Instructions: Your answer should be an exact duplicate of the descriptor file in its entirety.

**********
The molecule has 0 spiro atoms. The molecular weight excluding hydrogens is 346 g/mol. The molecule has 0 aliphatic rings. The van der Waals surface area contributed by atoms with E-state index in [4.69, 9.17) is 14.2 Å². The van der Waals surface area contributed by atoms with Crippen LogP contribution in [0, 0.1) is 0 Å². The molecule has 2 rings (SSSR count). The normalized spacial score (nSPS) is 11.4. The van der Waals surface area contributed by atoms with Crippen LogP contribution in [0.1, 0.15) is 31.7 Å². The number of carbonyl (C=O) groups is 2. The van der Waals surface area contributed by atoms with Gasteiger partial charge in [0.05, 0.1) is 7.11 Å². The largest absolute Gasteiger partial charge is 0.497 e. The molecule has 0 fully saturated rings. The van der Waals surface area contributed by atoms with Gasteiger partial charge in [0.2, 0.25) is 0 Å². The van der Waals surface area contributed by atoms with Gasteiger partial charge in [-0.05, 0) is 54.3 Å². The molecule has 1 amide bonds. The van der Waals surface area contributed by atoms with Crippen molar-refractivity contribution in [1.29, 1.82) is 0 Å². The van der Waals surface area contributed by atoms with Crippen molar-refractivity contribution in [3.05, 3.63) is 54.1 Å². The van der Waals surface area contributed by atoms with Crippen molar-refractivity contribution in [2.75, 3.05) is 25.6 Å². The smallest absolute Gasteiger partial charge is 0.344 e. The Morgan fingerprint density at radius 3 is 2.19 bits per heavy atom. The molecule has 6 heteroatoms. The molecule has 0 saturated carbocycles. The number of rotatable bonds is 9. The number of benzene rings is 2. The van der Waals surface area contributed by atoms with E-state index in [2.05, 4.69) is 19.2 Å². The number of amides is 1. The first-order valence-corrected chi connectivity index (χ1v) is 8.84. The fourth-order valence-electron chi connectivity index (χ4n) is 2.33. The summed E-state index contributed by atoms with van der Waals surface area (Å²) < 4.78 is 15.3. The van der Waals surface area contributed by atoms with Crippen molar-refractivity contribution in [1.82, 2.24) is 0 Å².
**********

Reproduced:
The molecule has 0 spiro atoms. The molecular weight excluding hydrogens is 346 g/mol. The molecule has 0 aliphatic rings. The van der Waals surface area contributed by atoms with E-state index in [4.69, 9.17) is 14.2 Å². The van der Waals surface area contributed by atoms with Crippen LogP contribution in [0, 0.1) is 0 Å². The molecule has 2 rings (SSSR count). The normalized spacial score (nSPS) is 11.4. The van der Waals surface area contributed by atoms with Crippen LogP contribution in [0.1, 0.15) is 31.7 Å². The number of carbonyl (C=O) groups is 2. The van der Waals surface area contributed by atoms with Gasteiger partial charge in [0.05, 0.1) is 7.11 Å². The largest absolute Gasteiger partial charge is 0.497 e. The molecule has 0 fully saturated rings. The van der Waals surface area contributed by atoms with Gasteiger partial charge in [0.2, 0.25) is 0 Å². The van der Waals surface area contributed by atoms with Gasteiger partial charge in [-0.05, 0) is 54.3 Å². The molecule has 1 amide bonds. The van der Waals surface area contributed by atoms with Crippen molar-refractivity contribution in [1.29, 1.82) is 0 Å². The van der Waals surface area contributed by atoms with Crippen molar-refractivity contribution in [3.05, 3.63) is 54.1 Å². The van der Waals surface area contributed by atoms with Crippen molar-refractivity contribution in [2.75, 3.05) is 25.6 Å². The smallest absolute Gasteiger partial charge is 0.344 e. The Morgan fingerprint density at radius 3 is 2.19 bits per heavy atom. The molecule has 6 heteroatoms. The molecule has 0 saturated carbocycles. The number of rotatable bonds is 9. The number of benzene rings is 2. The van der Waals surface area contributed by atoms with E-state index in [2.05, 4.69) is 19.2 Å². The number of amides is 1. The first-order valence-corrected chi connectivity index (χ1v) is 8.84. The fourth-order valence-electron chi connectivity index (χ4n) is 2.33. The summed E-state index contributed by atoms with van der Waals surface area (Å²) < 4.78 is 15.3. The van der Waals surface area contributed by atoms with Crippen molar-refractivity contribution in [1.82, 2.24) is 0 Å².